Avionics News February 2016 - 24
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worked with the company for seven years. "We've purchased
two UH-60A Blackhawks from the GSA, which we're in the
process of getting an FAA type certificate. We will hold a
restricted category type certificate for these aircraft and be able
to bring them in, refurbish them, perform all the inspections,
install civilian avionics, repaint, and put it out to the market as
a restricted category utility helicopter."
Previously serving as the company's director of
maintenance, Storro now manages the certification and
modification programs for the Blackhawk and is still heavily
provides a variety of
precision heavy lifting
services, from building ski
lifts to setting up power lines
to moving drilling equipment
to construction sites.
involved in the business and oversight of the main facility.
Jorgenson and Storro plan to exhibit the first modified
Blackhawk at the Helicopter Association International HeliExpo 2015 in Louisville, Kentucky.
"When a UH-60 comes out of the Army, it has all the
old Army radios in it," Storro said. "It's all low-impedance
systems, and all kinds of electronics that we can't use in the
civilian world. We're working with Eagle Copters, which
bought Geneva Aviation, to install new equipment. The
Geneva P139-HD audio system is just a fantastic system.
We previously installed it in our AStar when we did the
completion and liked the functionality, how user-friendly it is,
how reliable it is. We've opted to incorporate the P139-HD as
standard equipment in the Blackhawks."
Storro sees modernizing the hardworking Blackhawk as
a priority for the company. With the 36-year-old helicopter
retiring from the military, new opportunities and missions
await in the civilian world.
"It's such an incredibly reliable and capable aircraft," Storro
said. "I believe the Blackhawks are going to be the wave
of the future in utility operations, but figuring out how to
modernize them, to bring them up to the industry standards of
today, that's going be the challenge.
"It's a fantastic aircraft. It's designed to be flown by a fairly
inexperienced pilot in combat conditions with a high level of
reliability, just like the Huey in Vietnam. The Blackhawk is
so well designed in the handling and the controls. The hardest
part of the aircraft is learning the systems, because it has three
electrical systems. There are three generators. It has two DC
primary systems. It has all kinds of optional kits for Medivac
and other special missions that make the electrical system
probably the most complicated part of the aircraft. Plus, it has
dual hydraulic systems and two engines. It's a beast."
The U.S. General Services Administration has already sold
100 Blackhawks, according to Storro, many to parts dealers.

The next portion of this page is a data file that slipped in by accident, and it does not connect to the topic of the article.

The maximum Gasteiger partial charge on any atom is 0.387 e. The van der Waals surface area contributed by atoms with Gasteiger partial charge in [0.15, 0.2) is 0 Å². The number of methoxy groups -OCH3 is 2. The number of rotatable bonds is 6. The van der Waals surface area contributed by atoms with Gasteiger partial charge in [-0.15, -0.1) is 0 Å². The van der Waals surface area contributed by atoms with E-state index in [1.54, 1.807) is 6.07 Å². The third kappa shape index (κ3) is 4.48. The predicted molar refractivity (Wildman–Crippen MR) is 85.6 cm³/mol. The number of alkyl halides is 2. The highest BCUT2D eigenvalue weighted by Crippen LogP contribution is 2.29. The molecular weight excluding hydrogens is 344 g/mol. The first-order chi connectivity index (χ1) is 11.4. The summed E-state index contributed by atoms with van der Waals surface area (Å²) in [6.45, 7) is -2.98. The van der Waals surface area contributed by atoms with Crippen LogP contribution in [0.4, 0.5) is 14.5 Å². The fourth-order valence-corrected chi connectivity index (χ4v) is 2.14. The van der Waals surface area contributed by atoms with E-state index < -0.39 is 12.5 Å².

A few have gone to companies like Timberline that see the
potential and possibility of retrofitting the helicopters with
new avionics and electronics.
Timberline is working to become an authorized service
center/dealer for other avionics manufacturers, and it's looking
at opportunities to upgrade cockpit avionics to digital displays.
However, as a pilot himself, Storro isn't keen to completely
replace analog instruments.
"I've found talking to a lot of pilots and operators that
moving toward touch-screen avionics has actually been less
than desirable to the helicopter guys," he said. "Helicopters
shake, rattle and roll so much that trying to work with touch
screens versus having a knob you can grab or a button you
can push is proving to be more difficult. It's like trying to use
your cellphone while jogging. Pilots miss the 430 and the 530.
They are more prone to like the 696 than the 796. Knobs and
buttons seem to be a helicopter pilot's friend, especially in
larger helicopters. In our AStar, we still put in button and knob
equipment rather than a touch screen, because our pilots like
to have positive control of their equipment."
With the expected number of Blackhawk cockpit
conversions coming in the future, Storro is in the process of
adding pitot-static and transponder testing capabilities to the
repair station's certificate.
"We want that capability, mainly because part of our
conformity process for the Blackhawks," he said. "We'll be
doing that regularly, so it makes sense to get the capabilities
in-house versus having to have someone drive all the way in
from Spokane. We're identifying things as we go, asking, 'Is it
better to farm this out, or is it better to just get the capabilities
in-house?' It's a case-by-case decision, but with the pitot-static
and transponder testing, that's something we identified that we
needed to do."
Whether building a ski lift, setting up power lines or
moving drilling equipment to a complicated construction site,
Timberline's team loves the challenge.
"We do this because aviation's fun, because it's challenging,
and we get to work with a great team of people who enjoy
what they do," Storro said. "We figured out a way to make this
work for our company, keep the customers happy and, yes,
smile when we come to work in the morning." q